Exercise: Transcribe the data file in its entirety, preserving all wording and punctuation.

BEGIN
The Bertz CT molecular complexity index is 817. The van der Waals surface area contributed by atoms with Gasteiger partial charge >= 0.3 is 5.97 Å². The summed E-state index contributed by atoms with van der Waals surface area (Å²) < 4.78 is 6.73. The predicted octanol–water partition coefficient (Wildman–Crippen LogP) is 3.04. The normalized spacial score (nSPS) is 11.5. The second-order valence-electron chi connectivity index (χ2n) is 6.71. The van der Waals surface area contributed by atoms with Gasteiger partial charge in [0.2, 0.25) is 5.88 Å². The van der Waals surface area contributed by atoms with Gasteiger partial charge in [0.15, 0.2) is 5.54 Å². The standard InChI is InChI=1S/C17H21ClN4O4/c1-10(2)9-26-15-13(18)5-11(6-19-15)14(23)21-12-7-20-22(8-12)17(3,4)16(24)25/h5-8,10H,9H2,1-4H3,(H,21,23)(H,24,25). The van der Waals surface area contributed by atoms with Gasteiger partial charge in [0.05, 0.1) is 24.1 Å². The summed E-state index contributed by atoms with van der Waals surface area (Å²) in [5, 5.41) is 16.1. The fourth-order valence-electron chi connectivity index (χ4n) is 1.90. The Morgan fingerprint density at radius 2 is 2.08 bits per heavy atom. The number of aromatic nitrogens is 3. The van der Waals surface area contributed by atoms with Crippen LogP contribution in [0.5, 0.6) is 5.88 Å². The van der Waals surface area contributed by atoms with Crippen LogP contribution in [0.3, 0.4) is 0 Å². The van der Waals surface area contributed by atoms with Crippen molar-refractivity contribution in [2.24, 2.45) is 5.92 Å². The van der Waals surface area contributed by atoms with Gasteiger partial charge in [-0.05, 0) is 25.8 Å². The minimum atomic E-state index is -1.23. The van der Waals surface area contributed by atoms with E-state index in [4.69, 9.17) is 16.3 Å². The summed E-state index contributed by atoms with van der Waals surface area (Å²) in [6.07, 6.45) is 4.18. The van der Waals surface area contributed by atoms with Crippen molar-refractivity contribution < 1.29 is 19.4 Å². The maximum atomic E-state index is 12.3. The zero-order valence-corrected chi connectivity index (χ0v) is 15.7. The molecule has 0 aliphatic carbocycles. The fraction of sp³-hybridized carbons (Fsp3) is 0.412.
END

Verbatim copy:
The Bertz CT molecular complexity index is 817. The van der Waals surface area contributed by atoms with Gasteiger partial charge >= 0.3 is 5.97 Å². The summed E-state index contributed by atoms with van der Waals surface area (Å²) < 4.78 is 6.73. The predicted octanol–water partition coefficient (Wildman–Crippen LogP) is 3.04. The normalized spacial score (nSPS) is 11.5. The second-order valence-electron chi connectivity index (χ2n) is 6.71. The van der Waals surface area contributed by atoms with Gasteiger partial charge in [0.2, 0.25) is 5.88 Å². The van der Waals surface area contributed by atoms with Gasteiger partial charge in [0.15, 0.2) is 5.54 Å². The standard InChI is InChI=1S/C17H21ClN4O4/c1-10(2)9-26-15-13(18)5-11(6-19-15)14(23)21-12-7-20-22(8-12)17(3,4)16(24)25/h5-8,10H,9H2,1-4H3,(H,21,23)(H,24,25). The van der Waals surface area contributed by atoms with Gasteiger partial charge in [0.05, 0.1) is 24.1 Å². The summed E-state index contributed by atoms with van der Waals surface area (Å²) in [5, 5.41) is 16.1. The fourth-order valence-electron chi connectivity index (χ4n) is 1.90. The Morgan fingerprint density at radius 2 is 2.08 bits per heavy atom. The number of aromatic nitrogens is 3. The van der Waals surface area contributed by atoms with Crippen LogP contribution in [0.5, 0.6) is 5.88 Å². The van der Waals surface area contributed by atoms with Crippen LogP contribution in [0.3, 0.4) is 0 Å². The van der Waals surface area contributed by atoms with Crippen molar-refractivity contribution in [2.24, 2.45) is 5.92 Å². The van der Waals surface area contributed by atoms with Gasteiger partial charge in [-0.05, 0) is 25.8 Å². The minimum atomic E-state index is -1.23. The van der Waals surface area contributed by atoms with E-state index in [4.69, 9.17) is 16.3 Å². The summed E-state index contributed by atoms with van der Waals surface area (Å²) in [6.07, 6.45) is 4.18. The van der Waals surface area contributed by atoms with Crippen molar-refractivity contribution < 1.29 is 19.4 Å². The maximum atomic E-state index is 12.3. The zero-order valence-corrected chi connectivity index (χ0v) is 15.7. The molecule has 0 aliphatic carbocycles. The fraction of sp³-hybridized carbons (Fsp3) is 0.412.